Google Chrome – the browser’s first month and it’s future
written by craig, 8 October 2008
Google Chrome is the latest browser to enter an increasingly crowded market place. Windows users can now choose between IE, Firefox, Opera, Safari, Chrome and dozens of other browsers or offshoot projects like Flock.
It was no secret that a Google-branded browser was likely. Google and Mozilla have been working closely with each other, so most people expected a Firefox-based product. That would have been the easiest option for Google but, they’re not short of cash and surprised everyone by releasing their own browser in August 2008.
Chrome is not revolutionary, but that’s not necessarily a bad thing. By coming to the market this late, Google were able to copy the best features from all the browsers and amalgamate them into one product.
The interface is clean and minimalistic. On startup, you’re presented with a single browsing tab and a handful of icons. The default start page is similar to Opera’s speed dial, but shows the sites you’ve visited recently with a handy screenshot. There are no menus, status bars, fancy widgets or anything else to distract you from browsing the web.
Google’s main goal was to make the browser fast and stable. It uses the Webkit HTML rendering engine, which is also implemented in Safari and Konqueror. Webkit is a good choice; the engine is mature and is unlikely to throw up too many surprises.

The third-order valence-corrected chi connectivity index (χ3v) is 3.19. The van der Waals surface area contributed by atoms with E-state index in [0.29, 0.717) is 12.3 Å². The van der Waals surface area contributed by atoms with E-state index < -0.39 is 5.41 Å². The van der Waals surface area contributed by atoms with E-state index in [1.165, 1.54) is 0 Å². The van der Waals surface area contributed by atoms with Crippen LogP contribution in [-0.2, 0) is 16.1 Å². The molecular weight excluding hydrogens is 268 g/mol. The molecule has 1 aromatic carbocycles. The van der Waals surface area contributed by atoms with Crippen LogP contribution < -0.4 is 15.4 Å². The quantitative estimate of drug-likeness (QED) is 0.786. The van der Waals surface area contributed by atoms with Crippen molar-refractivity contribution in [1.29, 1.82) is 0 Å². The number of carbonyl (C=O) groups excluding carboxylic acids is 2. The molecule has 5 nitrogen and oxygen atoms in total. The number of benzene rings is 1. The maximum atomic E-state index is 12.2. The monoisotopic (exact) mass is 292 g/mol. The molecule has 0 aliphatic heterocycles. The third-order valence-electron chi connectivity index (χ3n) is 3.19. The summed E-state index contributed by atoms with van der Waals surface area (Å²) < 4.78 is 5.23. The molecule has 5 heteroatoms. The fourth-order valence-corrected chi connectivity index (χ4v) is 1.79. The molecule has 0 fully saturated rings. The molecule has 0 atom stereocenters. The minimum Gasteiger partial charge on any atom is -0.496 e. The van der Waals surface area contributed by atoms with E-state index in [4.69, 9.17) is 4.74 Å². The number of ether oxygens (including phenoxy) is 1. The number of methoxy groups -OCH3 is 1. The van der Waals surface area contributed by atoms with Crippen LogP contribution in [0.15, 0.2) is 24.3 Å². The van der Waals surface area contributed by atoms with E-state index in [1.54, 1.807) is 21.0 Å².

For stability, Chrome goes further than most other browsers and treats every tab as a separate process. The theory is that a single tab crashing won’t bring down all the other tabs you’ve opened. Whether this actually succeeds remains to be seen, but it sounds promising.
The main drawback with separate processes is the memory overhead. In practice, each tab uses at least 20-30MB in Windows XP. That won’t be a problem for most users but, if you’re like me, you may have problems opening dozens of tabs when trawling RSS feeds.
The final well-promoted feature is “incognito” (dubbed ‘porn’!) mode. This provides completely anonymous browsing that will not record page history, store cookies, etc. If you’re paranoid about surfing the web, it could be for you!
The only strange thing I encountered with Chrome is the installer. Rather than installing to the Program Files folder, it uses an application data folder. I’m sure Google have good reasons for doing that – perhaps so the application and it’s data could go in one location? But it’s a little odd and I think Google should really adhere to normal Windows standards whether they like them or not.
Other than that, the browser is a pleasure to use. It starts quickly, is easy, and never gets in the way. I experienced a few minor quirks with complex sites (ironically, it was Google Docs), but nothing major.
The main criticisms of Chrome come from the web development community:
- Chrome nothing special or particularly fast compared to other browsers
I’d agree with that; it’s just another browser. However, more competition in the browser market is a good thing. I’d hate to return to the days where only one company and one browser rules supreme and dictates the direction of the web.